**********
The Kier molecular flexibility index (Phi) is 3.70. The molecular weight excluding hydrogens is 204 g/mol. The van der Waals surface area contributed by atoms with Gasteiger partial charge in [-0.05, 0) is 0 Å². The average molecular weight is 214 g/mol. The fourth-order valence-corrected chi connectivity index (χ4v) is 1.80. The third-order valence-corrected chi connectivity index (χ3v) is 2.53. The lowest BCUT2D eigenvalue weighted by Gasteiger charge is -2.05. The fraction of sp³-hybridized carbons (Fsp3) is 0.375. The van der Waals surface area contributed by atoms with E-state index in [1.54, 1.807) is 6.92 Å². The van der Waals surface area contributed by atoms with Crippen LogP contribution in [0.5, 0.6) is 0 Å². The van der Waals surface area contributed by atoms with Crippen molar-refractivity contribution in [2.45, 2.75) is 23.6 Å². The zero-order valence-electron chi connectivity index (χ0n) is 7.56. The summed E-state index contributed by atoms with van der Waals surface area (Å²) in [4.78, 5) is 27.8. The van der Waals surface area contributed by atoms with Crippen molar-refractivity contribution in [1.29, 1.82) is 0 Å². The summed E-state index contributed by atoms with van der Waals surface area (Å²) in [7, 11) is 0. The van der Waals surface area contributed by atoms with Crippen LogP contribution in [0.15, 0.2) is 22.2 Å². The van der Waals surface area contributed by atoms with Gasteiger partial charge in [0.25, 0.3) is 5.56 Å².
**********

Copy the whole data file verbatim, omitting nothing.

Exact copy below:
The Kier molecular flexibility index (Phi) is 3.70. The molecular weight excluding hydrogens is 204 g/mol. The van der Waals surface area contributed by atoms with Gasteiger partial charge in [-0.05, 0) is 0 Å². The average molecular weight is 214 g/mol. The fourth-order valence-corrected chi connectivity index (χ4v) is 1.80. The third-order valence-corrected chi connectivity index (χ3v) is 2.53. The lowest BCUT2D eigenvalue weighted by Gasteiger charge is -2.05. The fraction of sp³-hybridized carbons (Fsp3) is 0.375. The van der Waals surface area contributed by atoms with E-state index in [1.54, 1.807) is 6.92 Å². The van der Waals surface area contributed by atoms with Crippen LogP contribution in [0.5, 0.6) is 0 Å². The van der Waals surface area contributed by atoms with Crippen molar-refractivity contribution in [2.45, 2.75) is 23.6 Å². The zero-order valence-electron chi connectivity index (χ0n) is 7.56. The summed E-state index contributed by atoms with van der Waals surface area (Å²) in [4.78, 5) is 27.8. The van der Waals surface area contributed by atoms with Crippen molar-refractivity contribution in [1.29, 1.82) is 0 Å². The summed E-state index contributed by atoms with van der Waals surface area (Å²) in [7, 11) is 0. The van der Waals surface area contributed by atoms with Crippen LogP contribution in [0.15, 0.2) is 22.2 Å². The van der Waals surface area contributed by atoms with Gasteiger partial charge in [0.25, 0.3) is 5.56 Å².